I use Scribd because it's the only free document hosting service I'm familiar with. If anyone has a better alternative that doesn't require signups I would be more than happy to use it. Heck, you don't need me to do it- the Creative Commons license gives you the right to copy and disseminate the files any way you want as long as it's free.

One alternative that I have considered is bundling everything together in a torrent. The only drawback I can see there is making sure the bundle is kept up to date as new documents are added.

As always, your suggestions are appreciated.

Update: I'm going to continue using Scribd for printable props for now, simply because they're free and I like the preview feature of their document viewer. To address the concerns of people that don't want to sign up for an account with Scribd I'll also be archiving the PDFs with Google Documents. Beyond that you're free to redistribute the files any way you like on a non-commercial basis.

Arkham Sanitarium Patient Admission Form

Another prop document from the Arkham Sanitarium Project, this is a basic admission form covering the patient's personal information, administrative contacts, and the history leading up to their stay at the sanitarium. The PDF includes an embedded typewriter font (the excellent "Chunk Type" from John Bruce) so the form can be filled out before printing.

A few notes on some of the entries:

"Next of Kin/Guardian" would be a family member or legal guardian.

"Personal Physician" is the patient's normal medical doctor and not their Psychiatrist at the Sanitarium, unless the two are one and the same.

"Agent" is the patient's legal representative. In an age of genteel madness it wasn't unusual for the family law firm to handle all the details of a stay for the well off.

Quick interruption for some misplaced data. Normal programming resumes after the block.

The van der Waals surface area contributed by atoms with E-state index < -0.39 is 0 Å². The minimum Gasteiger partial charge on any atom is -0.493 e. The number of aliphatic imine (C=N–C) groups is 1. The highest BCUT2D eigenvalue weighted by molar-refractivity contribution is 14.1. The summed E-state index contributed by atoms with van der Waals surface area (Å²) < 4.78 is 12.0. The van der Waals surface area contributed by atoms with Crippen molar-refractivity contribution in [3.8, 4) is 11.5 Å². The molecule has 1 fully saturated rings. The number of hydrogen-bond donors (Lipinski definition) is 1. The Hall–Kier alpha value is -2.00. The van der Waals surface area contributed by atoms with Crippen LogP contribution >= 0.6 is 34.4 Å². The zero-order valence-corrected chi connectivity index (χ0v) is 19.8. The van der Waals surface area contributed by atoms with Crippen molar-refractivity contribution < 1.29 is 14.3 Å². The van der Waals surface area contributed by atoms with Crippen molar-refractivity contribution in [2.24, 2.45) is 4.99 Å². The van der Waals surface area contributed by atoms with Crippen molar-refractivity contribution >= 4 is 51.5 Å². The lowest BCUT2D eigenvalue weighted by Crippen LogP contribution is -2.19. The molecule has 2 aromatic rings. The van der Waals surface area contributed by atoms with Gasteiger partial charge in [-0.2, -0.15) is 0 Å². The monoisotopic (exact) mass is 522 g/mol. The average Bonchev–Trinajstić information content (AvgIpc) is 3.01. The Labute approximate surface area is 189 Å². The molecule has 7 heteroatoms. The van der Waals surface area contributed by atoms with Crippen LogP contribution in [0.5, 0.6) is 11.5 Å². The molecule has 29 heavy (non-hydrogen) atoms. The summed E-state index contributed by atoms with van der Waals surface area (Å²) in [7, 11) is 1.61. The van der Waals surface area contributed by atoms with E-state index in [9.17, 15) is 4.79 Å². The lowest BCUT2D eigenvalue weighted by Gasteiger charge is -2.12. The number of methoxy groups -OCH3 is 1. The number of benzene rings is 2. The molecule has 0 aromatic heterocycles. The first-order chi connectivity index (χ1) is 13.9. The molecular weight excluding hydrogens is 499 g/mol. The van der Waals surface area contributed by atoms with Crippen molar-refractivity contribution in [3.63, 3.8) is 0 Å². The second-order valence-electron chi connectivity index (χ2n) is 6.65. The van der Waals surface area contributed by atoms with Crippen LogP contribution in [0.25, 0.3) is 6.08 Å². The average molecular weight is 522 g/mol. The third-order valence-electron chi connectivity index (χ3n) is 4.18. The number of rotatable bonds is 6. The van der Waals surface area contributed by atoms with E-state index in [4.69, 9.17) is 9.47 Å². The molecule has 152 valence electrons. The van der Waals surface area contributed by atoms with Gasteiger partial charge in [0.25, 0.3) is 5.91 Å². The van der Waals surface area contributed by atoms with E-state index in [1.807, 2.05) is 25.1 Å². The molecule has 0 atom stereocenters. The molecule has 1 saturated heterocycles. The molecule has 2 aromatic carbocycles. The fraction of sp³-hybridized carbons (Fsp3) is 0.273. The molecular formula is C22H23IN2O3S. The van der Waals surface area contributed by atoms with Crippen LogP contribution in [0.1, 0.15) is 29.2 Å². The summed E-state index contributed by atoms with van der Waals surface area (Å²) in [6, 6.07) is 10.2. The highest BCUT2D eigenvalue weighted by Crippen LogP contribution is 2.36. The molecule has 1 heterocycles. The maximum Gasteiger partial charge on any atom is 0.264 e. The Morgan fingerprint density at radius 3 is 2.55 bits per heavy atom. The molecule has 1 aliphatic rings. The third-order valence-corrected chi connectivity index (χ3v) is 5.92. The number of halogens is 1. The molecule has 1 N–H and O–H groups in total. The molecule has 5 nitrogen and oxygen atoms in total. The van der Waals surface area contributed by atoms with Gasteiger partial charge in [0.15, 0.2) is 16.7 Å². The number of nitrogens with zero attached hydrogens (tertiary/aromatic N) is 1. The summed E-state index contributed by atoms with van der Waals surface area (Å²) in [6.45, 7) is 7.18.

"Tel." is the old-style telephone number where the contact can be reached. Consists of a word based on the letters of the exchange followed by the individual line number. Slaves to realism will find the Telephone EXchange Name Project a handy reference.

The various admission styles might be a little confusing.

"Voluntary" means the patient willingly checked in for treatment. This includes everything from the typical Lovecraftian vict...er, protagonist who wants to put his shattered mind back together to kindly old matrons suffering from hypochondria.

"Committed" means the patient was involuntarily put under the hospital's care. Two doctors swore Certificates of Insanity and a judge then issued a Commitment Warrant allowing designated law enforcement or health professionals to escort the patient to the facility and confine him against his or her will. If the admission form notes a commital copies of the commitment papers will be included in the patient's file.

"Transfer from" is used for patients moved to Arkham from another facility, be it a hospital, mental hospital, or jail.

"Criminal" means the patient committed a crime. As a private facility Arkham Sanitarium wouldn't normally handle criminally or violently insane patients from the state, except for emergencies or research purposes. Cases cared for at the behest of their families or private benefactors aren't unheard of.

Everything else shouldn't be difficult to figure out.